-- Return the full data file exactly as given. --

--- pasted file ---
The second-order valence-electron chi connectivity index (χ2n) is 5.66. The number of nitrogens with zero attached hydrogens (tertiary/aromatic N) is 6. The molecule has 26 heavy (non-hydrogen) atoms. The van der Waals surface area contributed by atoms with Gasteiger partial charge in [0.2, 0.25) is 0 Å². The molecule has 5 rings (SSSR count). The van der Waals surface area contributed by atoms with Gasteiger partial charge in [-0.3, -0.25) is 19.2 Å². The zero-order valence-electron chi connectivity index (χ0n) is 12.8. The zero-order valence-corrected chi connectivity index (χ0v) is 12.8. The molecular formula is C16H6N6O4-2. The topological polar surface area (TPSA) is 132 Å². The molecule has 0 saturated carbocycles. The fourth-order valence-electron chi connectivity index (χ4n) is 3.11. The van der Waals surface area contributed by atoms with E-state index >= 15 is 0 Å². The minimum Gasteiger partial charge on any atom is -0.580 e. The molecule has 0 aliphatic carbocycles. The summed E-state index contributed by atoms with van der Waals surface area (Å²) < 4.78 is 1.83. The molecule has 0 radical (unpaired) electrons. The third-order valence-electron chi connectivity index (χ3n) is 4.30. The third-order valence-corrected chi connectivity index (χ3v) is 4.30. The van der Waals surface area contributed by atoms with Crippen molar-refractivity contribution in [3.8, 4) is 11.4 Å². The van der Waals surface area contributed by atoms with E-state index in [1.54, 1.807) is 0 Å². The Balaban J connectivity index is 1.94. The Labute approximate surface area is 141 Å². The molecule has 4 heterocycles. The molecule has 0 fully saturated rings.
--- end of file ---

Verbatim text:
The second-order valence-electron chi connectivity index (χ2n) is 5.66. The number of nitrogens with zero attached hydrogens (tertiary/aromatic N) is 6. The molecule has 26 heavy (non-hydrogen) atoms. The van der Waals surface area contributed by atoms with Gasteiger partial charge in [0.2, 0.25) is 0 Å². The molecule has 5 rings (SSSR count). The van der Waals surface area contributed by atoms with Gasteiger partial charge in [-0.3, -0.25) is 19.2 Å². The zero-order valence-electron chi connectivity index (χ0n) is 12.8. The zero-order valence-corrected chi connectivity index (χ0v) is 12.8. The molecular formula is C16H6N6O4-2. The topological polar surface area (TPSA) is 132 Å². The molecule has 0 saturated carbocycles. The fourth-order valence-electron chi connectivity index (χ4n) is 3.11. The van der Waals surface area contributed by atoms with E-state index >= 15 is 0 Å². The minimum Gasteiger partial charge on any atom is -0.580 e. The molecule has 0 aliphatic carbocycles. The summed E-state index contributed by atoms with van der Waals surface area (Å²) < 4.78 is 1.83. The molecule has 0 radical (unpaired) electrons. The third-order valence-electron chi connectivity index (χ3n) is 4.30. The third-order valence-corrected chi connectivity index (χ3v) is 4.30. The van der Waals surface area contributed by atoms with Crippen molar-refractivity contribution in [3.8, 4) is 11.4 Å². The van der Waals surface area contributed by atoms with E-state index in [1.54, 1.807) is 0 Å². The Balaban J connectivity index is 1.94. The Labute approximate surface area is 141 Å². The molecule has 4 heterocycles. The molecule has 0 fully saturated rings.